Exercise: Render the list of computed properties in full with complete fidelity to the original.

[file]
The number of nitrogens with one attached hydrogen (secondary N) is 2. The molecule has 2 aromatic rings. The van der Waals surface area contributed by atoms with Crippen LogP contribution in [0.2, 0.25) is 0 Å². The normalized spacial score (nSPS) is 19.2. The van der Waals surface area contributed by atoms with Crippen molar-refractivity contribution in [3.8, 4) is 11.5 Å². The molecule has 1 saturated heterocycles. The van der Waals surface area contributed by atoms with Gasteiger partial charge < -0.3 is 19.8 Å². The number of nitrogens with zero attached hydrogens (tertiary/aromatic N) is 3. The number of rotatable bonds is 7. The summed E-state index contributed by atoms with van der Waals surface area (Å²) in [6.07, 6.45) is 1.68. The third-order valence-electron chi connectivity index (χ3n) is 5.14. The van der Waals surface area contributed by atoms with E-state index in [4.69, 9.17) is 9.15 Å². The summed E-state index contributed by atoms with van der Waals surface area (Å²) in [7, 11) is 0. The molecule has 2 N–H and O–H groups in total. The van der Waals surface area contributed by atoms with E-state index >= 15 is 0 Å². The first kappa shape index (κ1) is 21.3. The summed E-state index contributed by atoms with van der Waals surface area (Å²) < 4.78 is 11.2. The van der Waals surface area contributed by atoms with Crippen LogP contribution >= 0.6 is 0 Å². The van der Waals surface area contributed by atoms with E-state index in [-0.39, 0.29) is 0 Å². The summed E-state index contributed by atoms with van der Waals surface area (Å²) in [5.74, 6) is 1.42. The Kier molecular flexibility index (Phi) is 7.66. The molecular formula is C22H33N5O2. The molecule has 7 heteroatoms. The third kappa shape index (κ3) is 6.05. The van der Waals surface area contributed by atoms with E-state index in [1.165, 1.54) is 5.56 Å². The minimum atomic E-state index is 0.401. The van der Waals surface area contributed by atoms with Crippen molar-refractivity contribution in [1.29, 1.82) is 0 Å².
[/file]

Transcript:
The number of nitrogens with one attached hydrogen (secondary N) is 2. The molecule has 2 aromatic rings. The van der Waals surface area contributed by atoms with Crippen LogP contribution in [0.2, 0.25) is 0 Å². The normalized spacial score (nSPS) is 19.2. The van der Waals surface area contributed by atoms with Crippen molar-refractivity contribution in [3.8, 4) is 11.5 Å². The molecule has 1 saturated heterocycles. The van der Waals surface area contributed by atoms with Gasteiger partial charge < -0.3 is 19.8 Å². The number of nitrogens with zero attached hydrogens (tertiary/aromatic N) is 3. The number of rotatable bonds is 7. The summed E-state index contributed by atoms with van der Waals surface area (Å²) in [6.07, 6.45) is 1.68. The third-order valence-electron chi connectivity index (χ3n) is 5.14. The van der Waals surface area contributed by atoms with E-state index in [4.69, 9.17) is 9.15 Å². The summed E-state index contributed by atoms with van der Waals surface area (Å²) in [7, 11) is 0. The molecule has 2 N–H and O–H groups in total. The van der Waals surface area contributed by atoms with E-state index >= 15 is 0 Å². The first kappa shape index (κ1) is 21.3. The summed E-state index contributed by atoms with van der Waals surface area (Å²) < 4.78 is 11.2. The van der Waals surface area contributed by atoms with Crippen LogP contribution >= 0.6 is 0 Å². The van der Waals surface area contributed by atoms with E-state index in [-0.39, 0.29) is 0 Å². The summed E-state index contributed by atoms with van der Waals surface area (Å²) in [5.74, 6) is 1.42. The Kier molecular flexibility index (Phi) is 7.66. The molecular formula is C22H33N5O2. The molecule has 7 heteroatoms. The third kappa shape index (κ3) is 6.05. The van der Waals surface area contributed by atoms with E-state index in [1.165, 1.54) is 5.56 Å². The minimum atomic E-state index is 0.401. The van der Waals surface area contributed by atoms with Crippen molar-refractivity contribution in [1.29, 1.82) is 0 Å².